When God Died

R.I.P, God...

I was born a Catholic; baptised before I knew what baptism was. For four years between 1992 and 1996 I attended Cathecism class. I stopped going when I started secondary school in 1997. My mom was not happy about this.

Why did I stop? Because I was tired. Mondays to Fridays were school days, and Saturdays were taken by my involvement in Scouts. The only day I could sleep-in was Sunday, and God wasn’t going to take that away from me. Surely, He would understand.

Since circa 1997, I always said some form of prayer before I slept. Perhaps it was due to my not attending church. These nightly prayers always made me feel safe. Some nights I skipped my prayers; those nights I would awaken for seemingly no reason, except to pray and go back to sleep.

My prayers had a structure to them. I would greet God; a “hey God”. I would thank Him for the day I had, no matter how bad it was. I would ask Him to bless me, my family, relatives, friends (of whom I might occasionally mention by name, especially if they needed assistance in some form,) as well as “everyone in this world.”

After my grandma died, I included a “and my grandma who is in Heaven, bless her soul” in to my prayers as well. Everytime I said this, I would imagine her with my grandpa whom I had never seen, together in the clouds, walking, talking and laughing. Then I would think to myself, “I hope she’s in Heaven”, and carry on with one “Our Father”, one “Hail Mary” and one “Glory Be”, finally finished off with the sign of the cross.

Then one day, I had a conversation with a Christian. What he said did not fit in at all with that I believed. I thought he was an idiot.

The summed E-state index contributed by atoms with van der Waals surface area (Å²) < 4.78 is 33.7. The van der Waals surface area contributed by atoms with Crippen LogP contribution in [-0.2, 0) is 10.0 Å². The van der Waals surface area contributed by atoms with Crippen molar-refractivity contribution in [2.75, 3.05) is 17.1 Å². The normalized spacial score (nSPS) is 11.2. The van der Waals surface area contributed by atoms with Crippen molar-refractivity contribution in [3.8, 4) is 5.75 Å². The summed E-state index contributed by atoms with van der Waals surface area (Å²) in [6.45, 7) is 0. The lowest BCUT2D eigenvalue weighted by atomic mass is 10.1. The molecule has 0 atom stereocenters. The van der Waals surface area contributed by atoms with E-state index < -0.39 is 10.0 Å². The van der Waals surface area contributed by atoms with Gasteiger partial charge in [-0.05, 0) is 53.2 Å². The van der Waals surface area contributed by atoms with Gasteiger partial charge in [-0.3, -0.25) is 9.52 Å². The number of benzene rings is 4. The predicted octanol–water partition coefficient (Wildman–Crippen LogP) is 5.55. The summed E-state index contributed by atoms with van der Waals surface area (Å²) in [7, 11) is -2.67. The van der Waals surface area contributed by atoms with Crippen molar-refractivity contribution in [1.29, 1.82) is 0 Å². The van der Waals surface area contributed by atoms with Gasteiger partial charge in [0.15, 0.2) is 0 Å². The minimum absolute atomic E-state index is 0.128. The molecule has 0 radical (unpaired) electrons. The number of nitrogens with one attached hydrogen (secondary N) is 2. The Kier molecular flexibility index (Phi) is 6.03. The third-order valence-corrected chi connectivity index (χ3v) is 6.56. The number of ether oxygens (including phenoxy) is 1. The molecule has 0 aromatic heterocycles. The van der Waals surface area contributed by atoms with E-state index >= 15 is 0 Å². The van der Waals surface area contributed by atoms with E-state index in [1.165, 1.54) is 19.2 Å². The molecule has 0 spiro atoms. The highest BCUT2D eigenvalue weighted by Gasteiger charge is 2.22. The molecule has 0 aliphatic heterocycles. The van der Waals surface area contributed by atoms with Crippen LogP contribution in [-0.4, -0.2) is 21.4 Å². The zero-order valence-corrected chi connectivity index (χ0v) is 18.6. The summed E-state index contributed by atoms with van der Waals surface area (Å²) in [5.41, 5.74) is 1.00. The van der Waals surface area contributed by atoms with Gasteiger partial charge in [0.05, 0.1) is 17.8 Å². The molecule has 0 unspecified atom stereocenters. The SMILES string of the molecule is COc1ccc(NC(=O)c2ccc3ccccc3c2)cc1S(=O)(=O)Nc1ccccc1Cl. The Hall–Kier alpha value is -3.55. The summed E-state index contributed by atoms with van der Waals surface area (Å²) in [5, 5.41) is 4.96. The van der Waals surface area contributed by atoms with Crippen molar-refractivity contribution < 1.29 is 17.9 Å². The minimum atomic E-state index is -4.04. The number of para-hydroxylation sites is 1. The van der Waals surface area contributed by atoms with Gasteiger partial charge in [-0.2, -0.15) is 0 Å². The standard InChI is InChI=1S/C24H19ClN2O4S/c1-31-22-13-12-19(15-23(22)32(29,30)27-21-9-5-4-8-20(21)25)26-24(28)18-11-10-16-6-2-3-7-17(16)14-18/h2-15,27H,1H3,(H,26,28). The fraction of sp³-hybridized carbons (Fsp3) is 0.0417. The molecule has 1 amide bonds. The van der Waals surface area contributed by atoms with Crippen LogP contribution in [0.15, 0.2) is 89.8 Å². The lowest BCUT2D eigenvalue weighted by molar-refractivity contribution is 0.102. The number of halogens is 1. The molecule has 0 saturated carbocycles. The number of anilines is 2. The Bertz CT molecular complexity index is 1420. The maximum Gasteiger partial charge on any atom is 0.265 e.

And if I thought that about him, would others not think that about me too, when I spoke about my religion? Granted, I am not pushy about my religious beliefs, and have been open to the fact that there is no such thing as “God”. But that didn’t give me the right to think him an idiot, while believing myself as enlightened. I needed to re-think my spirituality.

Over the next couple of weeks, I had a re-evaluation of what religion meant to me; of what God meant to me. I realised God had died within me, long ago.

My nightly prayers were superstition. I wanted to believe. God gave structure to my life. My prayers allowed me to sleep in peace. But all this at what price? To believe simply out of faith? I cannot buy that, not anymore.

But allow me to clarify: I’m not an atheist. I’m an agnostic. I cannot say I believe in Him, but nor can I say He doesn’t exist.

If you’re going to tell me God exists, show me the proof; until then, don’t ask me to believe in your ghosts.

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